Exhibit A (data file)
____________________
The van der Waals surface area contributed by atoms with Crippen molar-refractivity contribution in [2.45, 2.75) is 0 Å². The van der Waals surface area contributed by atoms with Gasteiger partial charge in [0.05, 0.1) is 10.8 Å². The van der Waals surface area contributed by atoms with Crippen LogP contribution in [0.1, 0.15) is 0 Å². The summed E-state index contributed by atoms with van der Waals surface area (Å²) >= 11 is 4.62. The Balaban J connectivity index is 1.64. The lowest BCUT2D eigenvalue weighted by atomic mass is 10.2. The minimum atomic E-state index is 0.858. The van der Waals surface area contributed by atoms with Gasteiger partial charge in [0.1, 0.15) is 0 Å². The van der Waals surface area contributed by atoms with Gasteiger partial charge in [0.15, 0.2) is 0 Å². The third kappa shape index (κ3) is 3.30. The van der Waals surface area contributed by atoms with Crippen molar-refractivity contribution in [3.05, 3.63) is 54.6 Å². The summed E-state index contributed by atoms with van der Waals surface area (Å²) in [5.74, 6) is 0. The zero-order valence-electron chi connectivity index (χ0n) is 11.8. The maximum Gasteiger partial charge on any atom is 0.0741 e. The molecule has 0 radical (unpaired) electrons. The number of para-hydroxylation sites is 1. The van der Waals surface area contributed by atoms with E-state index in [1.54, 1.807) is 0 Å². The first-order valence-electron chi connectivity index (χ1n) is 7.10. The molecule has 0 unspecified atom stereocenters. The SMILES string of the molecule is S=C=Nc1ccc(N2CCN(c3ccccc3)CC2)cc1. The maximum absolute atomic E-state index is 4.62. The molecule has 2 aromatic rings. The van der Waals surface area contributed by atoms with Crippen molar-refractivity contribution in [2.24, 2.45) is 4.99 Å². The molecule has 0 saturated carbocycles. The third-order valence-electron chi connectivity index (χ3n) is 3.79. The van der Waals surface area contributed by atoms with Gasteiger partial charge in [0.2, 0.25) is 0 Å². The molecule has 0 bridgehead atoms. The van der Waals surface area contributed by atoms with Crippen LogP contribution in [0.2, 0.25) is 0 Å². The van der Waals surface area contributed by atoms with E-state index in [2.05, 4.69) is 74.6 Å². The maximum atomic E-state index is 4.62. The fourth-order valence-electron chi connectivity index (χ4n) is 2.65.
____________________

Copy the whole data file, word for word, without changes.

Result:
The van der Waals surface area contributed by atoms with Crippen molar-refractivity contribution in [2.45, 2.75) is 0 Å². The van der Waals surface area contributed by atoms with Gasteiger partial charge in [0.05, 0.1) is 10.8 Å². The van der Waals surface area contributed by atoms with Crippen LogP contribution in [0.1, 0.15) is 0 Å². The summed E-state index contributed by atoms with van der Waals surface area (Å²) >= 11 is 4.62. The Balaban J connectivity index is 1.64. The lowest BCUT2D eigenvalue weighted by atomic mass is 10.2. The minimum atomic E-state index is 0.858. The van der Waals surface area contributed by atoms with Gasteiger partial charge in [0.1, 0.15) is 0 Å². The van der Waals surface area contributed by atoms with Gasteiger partial charge in [0.15, 0.2) is 0 Å². The third kappa shape index (κ3) is 3.30. The van der Waals surface area contributed by atoms with Crippen molar-refractivity contribution in [3.05, 3.63) is 54.6 Å². The summed E-state index contributed by atoms with van der Waals surface area (Å²) in [5.74, 6) is 0. The zero-order valence-electron chi connectivity index (χ0n) is 11.8. The maximum Gasteiger partial charge on any atom is 0.0741 e. The molecule has 0 radical (unpaired) electrons. The number of para-hydroxylation sites is 1. The van der Waals surface area contributed by atoms with E-state index in [1.54, 1.807) is 0 Å². The first-order valence-electron chi connectivity index (χ1n) is 7.10. The molecule has 0 unspecified atom stereocenters. The SMILES string of the molecule is S=C=Nc1ccc(N2CCN(c3ccccc3)CC2)cc1. The maximum absolute atomic E-state index is 4.62. The molecule has 2 aromatic rings. The van der Waals surface area contributed by atoms with Crippen molar-refractivity contribution in [2.24, 2.45) is 4.99 Å². The molecule has 0 saturated carbocycles. The third-order valence-electron chi connectivity index (χ3n) is 3.79. The van der Waals surface area contributed by atoms with Gasteiger partial charge in [0.2, 0.25) is 0 Å². The molecule has 0 bridgehead atoms. The van der Waals surface area contributed by atoms with Crippen LogP contribution in [0.2, 0.25) is 0 Å². The van der Waals surface area contributed by atoms with E-state index in [2.05, 4.69) is 74.6 Å². The maximum atomic E-state index is 4.62. The fourth-order valence-electron chi connectivity index (χ4n) is 2.65.